A selling exhibition of artist jewels curated by Louisa Guinness will change your understanding of what art and jewels can be.
L ouisa Guinness is changing the market for artist jewels. Back in 2003, the former stockbroker – and longtime collector – opened her eponymous gallery in London, specializing in artist jewelry. The premier exhibition, entitled ‘Past and Present; Jewelry by 20th Century Artists,’ showcased specially commissioned works by contemporary artists, including Ron Arad, Antony Gormley and Anish Kapoor – alongside modernist creations by Alexander Calder, Georges Braque, Lucio Fontana and other top tier artists. “I wanted to demonstrate the long history and reach of artist jewels,” said Guinness.
In the nearly 20 years since, Guinness’s gallery has commissioned and exclusively distributed 25 additional artist jewelry collaborations with leading contemporary artists such as Mariko Mori and Ed Rushcha. And in 2013, the gallery opened a space in Mayfair, London – making it the first significant exhibition program to be dedicated solely to exhibiting 20th and 21st century artists’ jewels.
Now, the Louisa Guinness Gallery is offering a curated selection of artist jewels for exclusive purchase at Sotheby’s East Hampton Gallery and on Sotheby’s Buy Now. To mark the occasion, we sat down with Guinness to discuss why artist jewelry is such a unique, remarkable collecting category.
How did you become interested in artist-designed jewels?
After twelve years living in Hong Kong, New York and San Francisco, and focusing on work in Asian markets, looking for a new direction emerged not only as an idea, but as a need – and eventually, I found my answer in London on Sloane Avenue.
My career change began with a successful specialization in artist-made furniture, but by Christmas 2003, I decided to branch out and create the exhibition ’Past and Present; Jewelry by 20th Century Artists.’ This exhibition opened the door to a world of a rather undervalued and unexplored genre that barely had representation in the current market.
It all started with an Alexander Calder necklace that my mother-in-law owned – it sparked my interest. From there, I borrowed as many works as I could, mainly by Picasso, Niki de Saint Phalle and, especially, Calder.
The general reaction from the public was overwhelmingly positive, to the point that I understood this was the direction I needed to take for the gallery.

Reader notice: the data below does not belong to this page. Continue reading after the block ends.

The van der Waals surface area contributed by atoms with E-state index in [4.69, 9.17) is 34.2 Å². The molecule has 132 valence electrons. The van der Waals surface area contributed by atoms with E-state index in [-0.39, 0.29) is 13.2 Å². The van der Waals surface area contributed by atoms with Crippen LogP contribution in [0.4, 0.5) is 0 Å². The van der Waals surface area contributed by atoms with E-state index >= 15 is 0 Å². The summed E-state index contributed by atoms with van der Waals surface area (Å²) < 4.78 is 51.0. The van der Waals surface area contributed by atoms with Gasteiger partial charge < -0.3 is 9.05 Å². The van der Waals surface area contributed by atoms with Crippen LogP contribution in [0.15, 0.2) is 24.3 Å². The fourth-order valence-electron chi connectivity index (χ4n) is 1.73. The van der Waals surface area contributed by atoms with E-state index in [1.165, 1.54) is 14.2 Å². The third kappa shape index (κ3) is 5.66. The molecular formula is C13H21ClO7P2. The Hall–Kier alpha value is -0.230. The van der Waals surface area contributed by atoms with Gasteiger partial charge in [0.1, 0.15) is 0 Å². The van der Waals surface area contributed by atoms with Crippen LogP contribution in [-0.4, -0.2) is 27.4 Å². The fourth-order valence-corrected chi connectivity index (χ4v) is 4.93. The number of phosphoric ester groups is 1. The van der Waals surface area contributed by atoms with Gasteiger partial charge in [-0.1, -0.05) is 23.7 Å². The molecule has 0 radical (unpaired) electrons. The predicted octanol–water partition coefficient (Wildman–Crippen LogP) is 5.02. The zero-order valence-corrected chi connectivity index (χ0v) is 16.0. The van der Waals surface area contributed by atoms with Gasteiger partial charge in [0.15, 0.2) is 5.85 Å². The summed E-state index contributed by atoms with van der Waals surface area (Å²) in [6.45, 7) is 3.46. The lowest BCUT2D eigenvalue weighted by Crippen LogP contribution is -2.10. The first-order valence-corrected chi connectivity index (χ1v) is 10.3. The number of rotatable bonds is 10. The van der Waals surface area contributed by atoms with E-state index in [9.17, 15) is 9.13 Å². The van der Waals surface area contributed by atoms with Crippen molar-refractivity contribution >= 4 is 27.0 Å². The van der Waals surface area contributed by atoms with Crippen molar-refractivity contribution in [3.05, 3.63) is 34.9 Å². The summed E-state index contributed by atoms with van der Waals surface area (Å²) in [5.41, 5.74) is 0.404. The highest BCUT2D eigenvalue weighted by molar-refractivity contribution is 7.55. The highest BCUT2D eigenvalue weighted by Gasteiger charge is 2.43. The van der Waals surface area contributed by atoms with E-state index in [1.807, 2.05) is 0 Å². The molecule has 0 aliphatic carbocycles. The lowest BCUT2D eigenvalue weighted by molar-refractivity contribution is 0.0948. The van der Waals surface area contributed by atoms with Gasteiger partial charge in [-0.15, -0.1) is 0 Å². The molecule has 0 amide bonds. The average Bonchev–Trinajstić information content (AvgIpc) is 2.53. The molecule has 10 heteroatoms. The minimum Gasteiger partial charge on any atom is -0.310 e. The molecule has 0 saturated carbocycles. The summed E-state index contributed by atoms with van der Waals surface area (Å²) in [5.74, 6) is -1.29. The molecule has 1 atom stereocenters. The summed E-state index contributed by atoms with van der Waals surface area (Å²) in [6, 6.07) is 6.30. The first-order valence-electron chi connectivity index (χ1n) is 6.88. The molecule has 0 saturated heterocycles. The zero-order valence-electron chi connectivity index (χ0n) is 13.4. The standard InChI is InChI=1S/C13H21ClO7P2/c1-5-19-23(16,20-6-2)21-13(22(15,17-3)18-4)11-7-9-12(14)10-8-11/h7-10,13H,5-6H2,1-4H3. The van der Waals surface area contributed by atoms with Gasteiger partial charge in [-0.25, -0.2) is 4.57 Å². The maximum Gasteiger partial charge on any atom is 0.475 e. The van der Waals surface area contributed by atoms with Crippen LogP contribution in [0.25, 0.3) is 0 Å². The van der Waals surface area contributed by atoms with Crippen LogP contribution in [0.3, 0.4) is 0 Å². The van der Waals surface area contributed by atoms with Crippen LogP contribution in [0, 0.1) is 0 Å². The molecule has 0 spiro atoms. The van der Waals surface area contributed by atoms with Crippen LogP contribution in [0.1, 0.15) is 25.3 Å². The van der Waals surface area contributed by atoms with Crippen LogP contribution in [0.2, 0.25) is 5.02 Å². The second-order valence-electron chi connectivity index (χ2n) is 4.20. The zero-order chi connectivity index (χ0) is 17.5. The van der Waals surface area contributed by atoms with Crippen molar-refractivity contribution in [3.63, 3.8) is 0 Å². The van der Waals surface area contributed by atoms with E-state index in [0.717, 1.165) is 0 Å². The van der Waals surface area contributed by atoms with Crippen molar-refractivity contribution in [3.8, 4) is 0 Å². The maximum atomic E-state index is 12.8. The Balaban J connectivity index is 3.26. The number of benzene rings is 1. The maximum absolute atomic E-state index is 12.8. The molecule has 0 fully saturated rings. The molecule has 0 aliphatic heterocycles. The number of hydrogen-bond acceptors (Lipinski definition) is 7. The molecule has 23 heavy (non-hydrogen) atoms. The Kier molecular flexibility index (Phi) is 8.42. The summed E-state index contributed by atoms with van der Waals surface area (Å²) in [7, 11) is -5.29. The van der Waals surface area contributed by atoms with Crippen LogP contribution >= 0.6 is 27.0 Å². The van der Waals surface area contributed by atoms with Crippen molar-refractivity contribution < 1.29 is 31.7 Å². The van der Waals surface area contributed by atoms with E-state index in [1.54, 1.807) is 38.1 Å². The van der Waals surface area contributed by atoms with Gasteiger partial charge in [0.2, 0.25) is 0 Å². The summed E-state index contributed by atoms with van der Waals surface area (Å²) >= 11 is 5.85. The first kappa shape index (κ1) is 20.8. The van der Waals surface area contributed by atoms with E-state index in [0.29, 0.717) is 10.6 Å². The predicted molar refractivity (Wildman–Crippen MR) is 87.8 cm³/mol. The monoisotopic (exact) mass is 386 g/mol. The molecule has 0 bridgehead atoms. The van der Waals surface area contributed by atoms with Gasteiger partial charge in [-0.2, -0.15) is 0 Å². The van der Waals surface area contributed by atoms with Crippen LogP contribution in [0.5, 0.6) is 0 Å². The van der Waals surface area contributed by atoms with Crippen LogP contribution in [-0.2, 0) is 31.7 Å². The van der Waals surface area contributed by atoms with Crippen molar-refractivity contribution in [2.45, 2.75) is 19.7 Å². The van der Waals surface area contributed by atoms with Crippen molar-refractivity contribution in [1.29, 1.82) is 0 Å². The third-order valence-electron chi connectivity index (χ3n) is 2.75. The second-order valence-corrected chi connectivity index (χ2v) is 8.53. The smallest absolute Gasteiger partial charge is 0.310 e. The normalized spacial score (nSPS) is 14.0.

Why do you suppose the artists are drawn to jewelry design?
From an artist’s perspective, I would be inclined to see artist jewelry as an alternative path for self-expression and also a personal and professional challenge. Unbound by the traditional constraints of jewelry and goldsmithing, the artists can approach jewelry design from a conceptual perspective, make a statement and push the wearer to new territories.
“The main thing we need to always consider is that the pieces are to be treated as wearable sculptures”
The concept of dimensionality and scale is also very appealing and uniquely difficult. The artist has to decipher how best to translate ideas that would often emerge when working within the monumental into the miniature, ensuring that there is no unnecessary loss of relevant details and maintaining the essence of their practice.
In your opinion, how does ‘art jewelry’ differ from traditional jewelry?
The main thing we need to always consider is that the pieces are to be treated as wearable sculptures: whilst not being worn, they are pieces of art, independent of their function.
The aesthetic of traditional jewelry as an accessory designed to enhance the wearer’s beauty is not a primary motivator, not the main goal of artist jewelry. The artist can create something that can break all the perceived barriers of what jewelry should look and feel like. The objects become an extension of their œuvre, sometimes linked to the practice they are most celebrated for, and sometimes examples of powerful and conceptual new themes and meaning.